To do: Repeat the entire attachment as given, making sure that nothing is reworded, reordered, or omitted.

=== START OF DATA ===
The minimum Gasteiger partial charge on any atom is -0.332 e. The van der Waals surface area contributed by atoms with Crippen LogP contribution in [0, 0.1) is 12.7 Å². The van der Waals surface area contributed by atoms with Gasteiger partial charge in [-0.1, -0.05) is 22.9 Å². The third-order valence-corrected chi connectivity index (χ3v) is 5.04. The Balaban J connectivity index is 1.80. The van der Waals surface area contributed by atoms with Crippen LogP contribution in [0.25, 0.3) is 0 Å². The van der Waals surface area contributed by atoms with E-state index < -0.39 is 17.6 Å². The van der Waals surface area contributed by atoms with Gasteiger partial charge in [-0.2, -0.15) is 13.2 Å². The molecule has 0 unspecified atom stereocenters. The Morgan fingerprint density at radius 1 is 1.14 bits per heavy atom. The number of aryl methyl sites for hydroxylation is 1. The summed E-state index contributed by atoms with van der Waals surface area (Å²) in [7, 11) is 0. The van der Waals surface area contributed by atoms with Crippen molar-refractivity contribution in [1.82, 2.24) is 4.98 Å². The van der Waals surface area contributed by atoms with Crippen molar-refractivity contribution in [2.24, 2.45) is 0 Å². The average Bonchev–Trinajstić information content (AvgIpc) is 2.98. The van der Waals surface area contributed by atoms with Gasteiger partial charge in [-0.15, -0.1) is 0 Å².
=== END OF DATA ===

The minimum Gasteiger partial charge on any atom is -0.332 e. The van der Waals surface area contributed by atoms with Crippen LogP contribution in [0, 0.1) is 12.7 Å². The van der Waals surface area contributed by atoms with Gasteiger partial charge in [-0.1, -0.05) is 22.9 Å². The third-order valence-corrected chi connectivity index (χ3v) is 5.04. The Balaban J connectivity index is 1.80. The van der Waals surface area contributed by atoms with Crippen LogP contribution in [0.25, 0.3) is 0 Å². The van der Waals surface area contributed by atoms with E-state index < -0.39 is 17.6 Å². The van der Waals surface area contributed by atoms with Gasteiger partial charge in [-0.2, -0.15) is 13.2 Å². The molecule has 0 unspecified atom stereocenters. The Morgan fingerprint density at radius 1 is 1.14 bits per heavy atom. The number of aryl methyl sites for hydroxylation is 1. The summed E-state index contributed by atoms with van der Waals surface area (Å²) in [7, 11) is 0. The van der Waals surface area contributed by atoms with Crippen molar-refractivity contribution in [1.82, 2.24) is 4.98 Å². The van der Waals surface area contributed by atoms with Crippen molar-refractivity contribution in [2.24, 2.45) is 0 Å². The average Bonchev–Trinajstić information content (AvgIpc) is 2.98. The van der Waals surface area contributed by atoms with Gasteiger partial charge in [-0.15, -0.1) is 0 Å².